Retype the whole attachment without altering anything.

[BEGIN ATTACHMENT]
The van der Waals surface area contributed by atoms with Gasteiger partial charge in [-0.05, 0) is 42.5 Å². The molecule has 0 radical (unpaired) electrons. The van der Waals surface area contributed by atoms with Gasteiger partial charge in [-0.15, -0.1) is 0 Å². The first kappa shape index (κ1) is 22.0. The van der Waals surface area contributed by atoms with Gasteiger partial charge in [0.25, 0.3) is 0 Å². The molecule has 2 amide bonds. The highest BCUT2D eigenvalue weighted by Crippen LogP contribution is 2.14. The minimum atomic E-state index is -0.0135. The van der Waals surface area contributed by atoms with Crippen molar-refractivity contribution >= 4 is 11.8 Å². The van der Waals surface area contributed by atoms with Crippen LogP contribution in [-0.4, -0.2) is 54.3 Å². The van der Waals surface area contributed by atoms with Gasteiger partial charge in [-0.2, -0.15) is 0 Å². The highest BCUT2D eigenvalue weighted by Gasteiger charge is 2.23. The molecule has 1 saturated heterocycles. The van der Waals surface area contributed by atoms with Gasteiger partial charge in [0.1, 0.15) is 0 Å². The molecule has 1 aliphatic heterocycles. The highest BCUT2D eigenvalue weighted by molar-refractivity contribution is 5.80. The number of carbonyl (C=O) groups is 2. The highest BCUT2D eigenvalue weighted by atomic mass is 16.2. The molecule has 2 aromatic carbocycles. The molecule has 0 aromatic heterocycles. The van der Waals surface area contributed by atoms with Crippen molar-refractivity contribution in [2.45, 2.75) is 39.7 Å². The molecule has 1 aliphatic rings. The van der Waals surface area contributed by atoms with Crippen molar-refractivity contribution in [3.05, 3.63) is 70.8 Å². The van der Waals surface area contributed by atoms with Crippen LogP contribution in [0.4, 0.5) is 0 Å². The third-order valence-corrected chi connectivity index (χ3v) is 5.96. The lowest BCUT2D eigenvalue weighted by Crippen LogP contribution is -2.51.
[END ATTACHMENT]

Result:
The van der Waals surface area contributed by atoms with Gasteiger partial charge in [-0.05, 0) is 42.5 Å². The molecule has 0 radical (unpaired) electrons. The van der Waals surface area contributed by atoms with Gasteiger partial charge in [-0.15, -0.1) is 0 Å². The first kappa shape index (κ1) is 22.0. The van der Waals surface area contributed by atoms with Gasteiger partial charge in [0.25, 0.3) is 0 Å². The molecule has 2 amide bonds. The highest BCUT2D eigenvalue weighted by Crippen LogP contribution is 2.14. The minimum atomic E-state index is -0.0135. The van der Waals surface area contributed by atoms with Crippen molar-refractivity contribution >= 4 is 11.8 Å². The van der Waals surface area contributed by atoms with Crippen LogP contribution in [-0.4, -0.2) is 54.3 Å². The van der Waals surface area contributed by atoms with Gasteiger partial charge in [-0.2, -0.15) is 0 Å². The highest BCUT2D eigenvalue weighted by Gasteiger charge is 2.23. The molecule has 1 saturated heterocycles. The van der Waals surface area contributed by atoms with Gasteiger partial charge in [0.1, 0.15) is 0 Å². The molecule has 1 aliphatic heterocycles. The highest BCUT2D eigenvalue weighted by molar-refractivity contribution is 5.80. The number of carbonyl (C=O) groups is 2. The highest BCUT2D eigenvalue weighted by atomic mass is 16.2. The molecule has 2 aromatic carbocycles. The molecule has 0 aromatic heterocycles. The van der Waals surface area contributed by atoms with Crippen molar-refractivity contribution in [2.45, 2.75) is 39.7 Å². The molecule has 1 aliphatic rings. The van der Waals surface area contributed by atoms with Crippen molar-refractivity contribution in [3.05, 3.63) is 70.8 Å². The van der Waals surface area contributed by atoms with Crippen LogP contribution in [0.4, 0.5) is 0 Å². The third-order valence-corrected chi connectivity index (χ3v) is 5.96. The lowest BCUT2D eigenvalue weighted by Crippen LogP contribution is -2.51.